Fiber communication links consist of short-link POF, e.g. 60 meters, in individual turbines or multimode cables coupled to discrete transmitters/receivers or transceivers. Fiber cables are lightweight and both robust and resistant to harsh environments. One advantage of the POF is also its flexibility. For the handling of POF cables, 25 mm is the minimum bend radius (measured to the inside curvature), at which the cable can be bent safely without any damages during installation or even shortening the cable’s life. Under minimum tension, the minimum long-term bend radius is 35 mm. These are necessary characteristics for vertical cabling in towers that can be over 200 meters tall and where several hurdles in different parts of the WTG are to be bypassed. Fiber optics termination also offers safe and robust connections, either with POF, HCS or MM. It is very important to make sure that no cable will be pulled out of any equipment by mistake when technicians operate on any components of the turbine.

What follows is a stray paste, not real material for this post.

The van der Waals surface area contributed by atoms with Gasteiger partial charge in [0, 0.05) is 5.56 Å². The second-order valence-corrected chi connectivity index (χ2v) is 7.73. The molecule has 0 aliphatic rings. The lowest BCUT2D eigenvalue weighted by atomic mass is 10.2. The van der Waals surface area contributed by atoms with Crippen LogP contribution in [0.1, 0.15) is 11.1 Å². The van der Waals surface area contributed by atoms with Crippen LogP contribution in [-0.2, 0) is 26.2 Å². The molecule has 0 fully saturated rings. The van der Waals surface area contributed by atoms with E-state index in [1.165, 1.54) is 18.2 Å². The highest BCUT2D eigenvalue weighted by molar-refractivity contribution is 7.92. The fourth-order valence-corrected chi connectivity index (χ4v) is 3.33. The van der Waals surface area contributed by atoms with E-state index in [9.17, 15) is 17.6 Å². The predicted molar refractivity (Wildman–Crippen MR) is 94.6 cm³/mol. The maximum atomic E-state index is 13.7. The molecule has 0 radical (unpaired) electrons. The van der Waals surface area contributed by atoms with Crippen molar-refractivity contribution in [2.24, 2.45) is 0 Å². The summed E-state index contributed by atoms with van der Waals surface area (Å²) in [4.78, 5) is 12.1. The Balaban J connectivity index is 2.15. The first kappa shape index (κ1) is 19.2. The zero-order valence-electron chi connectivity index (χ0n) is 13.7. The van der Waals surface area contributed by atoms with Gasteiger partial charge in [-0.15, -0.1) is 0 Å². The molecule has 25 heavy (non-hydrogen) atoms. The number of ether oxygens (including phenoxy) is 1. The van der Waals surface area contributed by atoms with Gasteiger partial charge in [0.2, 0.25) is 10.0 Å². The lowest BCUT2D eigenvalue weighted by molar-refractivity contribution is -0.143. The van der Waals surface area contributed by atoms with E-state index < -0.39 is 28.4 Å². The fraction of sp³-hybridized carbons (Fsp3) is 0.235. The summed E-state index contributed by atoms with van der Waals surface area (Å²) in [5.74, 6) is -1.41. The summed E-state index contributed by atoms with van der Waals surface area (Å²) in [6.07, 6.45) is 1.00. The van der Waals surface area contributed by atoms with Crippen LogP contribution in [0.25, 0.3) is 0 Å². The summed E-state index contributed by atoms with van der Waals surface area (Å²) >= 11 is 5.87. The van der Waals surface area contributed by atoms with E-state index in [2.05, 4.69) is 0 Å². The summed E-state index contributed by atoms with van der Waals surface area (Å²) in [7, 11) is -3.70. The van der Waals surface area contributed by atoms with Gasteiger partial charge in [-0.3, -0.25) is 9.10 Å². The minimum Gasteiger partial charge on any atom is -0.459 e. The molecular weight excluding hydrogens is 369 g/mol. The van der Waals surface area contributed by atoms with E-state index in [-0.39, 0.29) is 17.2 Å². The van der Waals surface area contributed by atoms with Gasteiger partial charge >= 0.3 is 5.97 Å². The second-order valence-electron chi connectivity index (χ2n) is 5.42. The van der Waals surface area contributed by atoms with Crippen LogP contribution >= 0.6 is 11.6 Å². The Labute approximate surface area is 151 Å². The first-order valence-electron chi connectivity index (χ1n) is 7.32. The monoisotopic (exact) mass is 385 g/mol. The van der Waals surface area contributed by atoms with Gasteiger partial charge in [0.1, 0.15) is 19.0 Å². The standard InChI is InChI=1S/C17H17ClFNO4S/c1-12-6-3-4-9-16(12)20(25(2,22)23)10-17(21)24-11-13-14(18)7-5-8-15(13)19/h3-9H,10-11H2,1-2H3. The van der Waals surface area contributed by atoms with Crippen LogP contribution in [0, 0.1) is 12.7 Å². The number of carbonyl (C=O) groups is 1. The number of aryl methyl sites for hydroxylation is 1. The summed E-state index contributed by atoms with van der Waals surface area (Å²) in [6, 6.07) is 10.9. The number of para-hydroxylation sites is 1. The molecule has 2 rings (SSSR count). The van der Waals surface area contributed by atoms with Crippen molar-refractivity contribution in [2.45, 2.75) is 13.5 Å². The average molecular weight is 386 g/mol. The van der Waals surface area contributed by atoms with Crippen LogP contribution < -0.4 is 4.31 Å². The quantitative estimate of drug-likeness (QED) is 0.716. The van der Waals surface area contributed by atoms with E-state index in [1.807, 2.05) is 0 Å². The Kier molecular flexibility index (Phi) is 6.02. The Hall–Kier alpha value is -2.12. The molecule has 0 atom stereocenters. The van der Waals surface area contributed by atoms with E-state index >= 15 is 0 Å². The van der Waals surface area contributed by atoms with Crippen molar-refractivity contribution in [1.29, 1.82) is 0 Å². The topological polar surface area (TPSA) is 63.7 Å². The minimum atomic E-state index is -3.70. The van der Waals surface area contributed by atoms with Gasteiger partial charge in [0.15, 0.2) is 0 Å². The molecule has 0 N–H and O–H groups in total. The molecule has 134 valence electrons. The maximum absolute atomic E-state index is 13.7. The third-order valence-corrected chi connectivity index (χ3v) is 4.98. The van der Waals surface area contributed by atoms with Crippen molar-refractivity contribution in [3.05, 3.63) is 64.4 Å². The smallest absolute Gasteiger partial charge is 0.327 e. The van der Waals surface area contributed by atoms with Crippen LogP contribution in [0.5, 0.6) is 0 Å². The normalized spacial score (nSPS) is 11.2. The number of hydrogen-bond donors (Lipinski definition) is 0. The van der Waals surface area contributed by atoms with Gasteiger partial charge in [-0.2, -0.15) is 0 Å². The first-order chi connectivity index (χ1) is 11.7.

For industrial and renewable applications, optical fiber solutions with solid connectors are preferred. In effect, a good retention is required in numerous applications as vibrations may inhibit an optimized coupling of the light to either the source-cable or cable-receiver interfaces.  A commonly used solution is a versatile link transmitter/receiver family. With this solution, a connection is made by inserting the connector into the transmitter and receiver ports. Both the transmitter and receiver have a slot on the top of the housing that enables the use of a latching system. This system allows a retention force of typically 80 newtons (80N), or approximately ten times more than a connector with no latching system.